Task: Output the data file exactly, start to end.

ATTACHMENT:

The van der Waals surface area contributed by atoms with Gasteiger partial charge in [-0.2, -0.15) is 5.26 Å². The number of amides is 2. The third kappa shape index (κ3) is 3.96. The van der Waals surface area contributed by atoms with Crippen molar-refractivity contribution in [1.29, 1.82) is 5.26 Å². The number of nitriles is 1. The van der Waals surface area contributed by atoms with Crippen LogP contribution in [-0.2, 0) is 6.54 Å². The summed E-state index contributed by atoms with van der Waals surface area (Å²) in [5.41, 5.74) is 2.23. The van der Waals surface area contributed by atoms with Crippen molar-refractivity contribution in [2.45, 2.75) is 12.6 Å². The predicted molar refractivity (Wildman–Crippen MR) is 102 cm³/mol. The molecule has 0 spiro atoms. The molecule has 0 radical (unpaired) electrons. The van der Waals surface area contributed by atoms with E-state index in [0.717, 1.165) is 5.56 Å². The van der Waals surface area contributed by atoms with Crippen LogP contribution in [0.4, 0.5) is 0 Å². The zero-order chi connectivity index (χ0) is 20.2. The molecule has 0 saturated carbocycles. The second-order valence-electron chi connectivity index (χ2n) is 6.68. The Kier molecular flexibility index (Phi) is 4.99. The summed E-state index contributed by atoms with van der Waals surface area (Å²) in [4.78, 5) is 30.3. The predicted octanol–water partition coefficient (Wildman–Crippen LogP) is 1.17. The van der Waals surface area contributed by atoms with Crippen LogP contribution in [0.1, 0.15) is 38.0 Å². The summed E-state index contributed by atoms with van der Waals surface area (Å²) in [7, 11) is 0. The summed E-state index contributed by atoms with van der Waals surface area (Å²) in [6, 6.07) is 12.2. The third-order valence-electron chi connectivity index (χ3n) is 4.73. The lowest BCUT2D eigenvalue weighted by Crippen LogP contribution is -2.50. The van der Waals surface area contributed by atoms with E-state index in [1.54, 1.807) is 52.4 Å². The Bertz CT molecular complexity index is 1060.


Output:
The van der Waals surface area contributed by atoms with Gasteiger partial charge in [-0.2, -0.15) is 5.26 Å². The number of amides is 2. The third kappa shape index (κ3) is 3.96. The van der Waals surface area contributed by atoms with Crippen molar-refractivity contribution in [1.29, 1.82) is 5.26 Å². The number of nitriles is 1. The van der Waals surface area contributed by atoms with Crippen LogP contribution in [-0.2, 0) is 6.54 Å². The summed E-state index contributed by atoms with van der Waals surface area (Å²) in [5.41, 5.74) is 2.23. The van der Waals surface area contributed by atoms with Crippen molar-refractivity contribution in [2.45, 2.75) is 12.6 Å². The predicted molar refractivity (Wildman–Crippen MR) is 102 cm³/mol. The molecule has 0 spiro atoms. The molecule has 0 radical (unpaired) electrons. The van der Waals surface area contributed by atoms with E-state index in [0.717, 1.165) is 5.56 Å². The van der Waals surface area contributed by atoms with Crippen LogP contribution in [0.4, 0.5) is 0 Å². The zero-order chi connectivity index (χ0) is 20.2. The molecule has 0 saturated carbocycles. The second-order valence-electron chi connectivity index (χ2n) is 6.68. The Kier molecular flexibility index (Phi) is 4.99. The summed E-state index contributed by atoms with van der Waals surface area (Å²) in [4.78, 5) is 30.3. The predicted octanol–water partition coefficient (Wildman–Crippen LogP) is 1.17. The van der Waals surface area contributed by atoms with Crippen LogP contribution in [0.1, 0.15) is 38.0 Å². The summed E-state index contributed by atoms with van der Waals surface area (Å²) in [7, 11) is 0. The summed E-state index contributed by atoms with van der Waals surface area (Å²) in [6, 6.07) is 12.2. The third-order valence-electron chi connectivity index (χ3n) is 4.73. The lowest BCUT2D eigenvalue weighted by Crippen LogP contribution is -2.50. The van der Waals surface area contributed by atoms with E-state index in [1.54, 1.807) is 52.4 Å². The Bertz CT molecular complexity index is 1060.